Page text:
The D.G. Khan Cement Case: Pakistan Judiciary Again Leads the Way
By Dr. Parvez Hassan, Chair Emeritus, WCEL - The D.G. Khan Cement case decided this month (April 2021) by the Supreme Court of Pakistan will resonate, like the 1994 Supreme Court decision in the Shehla Zia case, for a long time in the environmental jurisprudence of Pakistan and South Asia. The Judgment is monumental in its eloquence and sweep; it reinforces, in a stirring manner, the ethical compass of sustainable development. Its author, Justice Mansoor Ali Shah, is a friend to most in the WCEL community. He has been for long a member of WCEL and is a distinguished alumnus of the Asia Pacific Centre of Environmental Law (APCEL), a pioneering capacity building project set up, in the 1990s, by WCEL, with the National University of Singapore (NUS), to seed the growth of environmental lawyers, judges, and academics in the Asia Pacific region.
In the D.G. Khan Cement case, Justice Shah has held proper and valid a Government Notification that prohibited the establishment or enlargement of industrial units and related activities in a certain designated area. Beyond the municipal law grounds, the judgment relies on the precautionary principle, citing Article 10 of the Rio Declaration on Environment and Development, 1992, and travels well beyond the 1990s to rely on the new frontiers of environmentalism led by the dubio pro natura principle supported in the IUCN World Declaration on the Environmental Rule of Law, 2016. He goes further: he supports water justice with reference to the Declaration presented at the 8th World Water Forum in Brasilia in 2018:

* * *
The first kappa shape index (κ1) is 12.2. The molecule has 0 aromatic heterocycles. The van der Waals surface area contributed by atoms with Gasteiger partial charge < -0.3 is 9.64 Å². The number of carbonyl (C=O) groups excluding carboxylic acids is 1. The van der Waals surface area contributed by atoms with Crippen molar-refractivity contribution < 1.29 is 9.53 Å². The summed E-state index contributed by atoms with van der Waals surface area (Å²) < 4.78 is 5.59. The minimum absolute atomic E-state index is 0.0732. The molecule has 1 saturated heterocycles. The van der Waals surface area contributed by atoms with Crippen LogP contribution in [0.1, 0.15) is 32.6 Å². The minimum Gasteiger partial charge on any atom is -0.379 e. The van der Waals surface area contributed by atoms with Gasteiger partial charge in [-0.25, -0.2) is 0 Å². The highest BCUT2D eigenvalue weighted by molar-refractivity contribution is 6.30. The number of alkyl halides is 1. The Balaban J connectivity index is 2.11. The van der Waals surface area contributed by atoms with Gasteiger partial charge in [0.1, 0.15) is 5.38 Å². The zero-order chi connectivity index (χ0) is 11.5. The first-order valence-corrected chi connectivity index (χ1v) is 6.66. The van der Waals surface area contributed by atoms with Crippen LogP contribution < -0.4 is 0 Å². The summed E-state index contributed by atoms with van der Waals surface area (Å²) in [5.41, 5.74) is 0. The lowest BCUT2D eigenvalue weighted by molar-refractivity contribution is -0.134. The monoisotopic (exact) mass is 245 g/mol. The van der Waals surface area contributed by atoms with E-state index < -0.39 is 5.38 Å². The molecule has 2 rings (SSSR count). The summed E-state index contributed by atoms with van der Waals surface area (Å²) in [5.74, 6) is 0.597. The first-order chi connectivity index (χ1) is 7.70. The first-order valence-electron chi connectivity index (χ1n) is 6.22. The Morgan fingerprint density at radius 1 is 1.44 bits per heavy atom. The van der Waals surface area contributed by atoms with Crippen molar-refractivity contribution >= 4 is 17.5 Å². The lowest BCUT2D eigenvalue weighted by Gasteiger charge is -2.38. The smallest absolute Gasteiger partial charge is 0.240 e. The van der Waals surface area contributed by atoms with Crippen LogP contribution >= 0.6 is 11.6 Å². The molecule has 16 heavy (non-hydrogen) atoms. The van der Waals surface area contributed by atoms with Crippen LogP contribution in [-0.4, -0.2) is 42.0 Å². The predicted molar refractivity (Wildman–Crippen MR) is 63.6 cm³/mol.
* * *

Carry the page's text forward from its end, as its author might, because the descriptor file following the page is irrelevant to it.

Agriculture is central to human survival and is probably … most vulnerable to climate change. The hydrological cycle is similarly likely to be influenced by global warming, necessitating the agriculture and livestock sectors, particularly in rain-fed areas, to adapt to climate change. The World Water Forum, laying down the concept of water justice, declared that the State should exercise stewardship over all water resources, and protect them, in conjunction with their associated ecological functions, for the benefit of current and future generations, and the Earth community of life. Because of the close interlinkages between land and water and the ecological functions of water resources, any person with a right or interest to use water resources or land has a duty to maintain the ecological functions and integrity of water resources and related ecosystems. The precautionary principle should be applied in the resolution of water-related disputes.
But the judgment’s most inspirational moment is Justice Shah’s re-articulation of inter-generational equity:
… we learn from nature’s 3.8 billion years of evolution. How is it that other species have learned to survive and thrive for 10,000 generations or more? Well, it’s by taking care of the place that would take care of their offspring, by living within the ecosystem in which they are embedded, by knowing not to foul the nest. We must restore and repair and care for the planetary home that will take care of our offspring. For our children, and our children’s children, and all those yet to come, we must love our rivers and mountains and reconnect with the long and life-giving cycles of nature.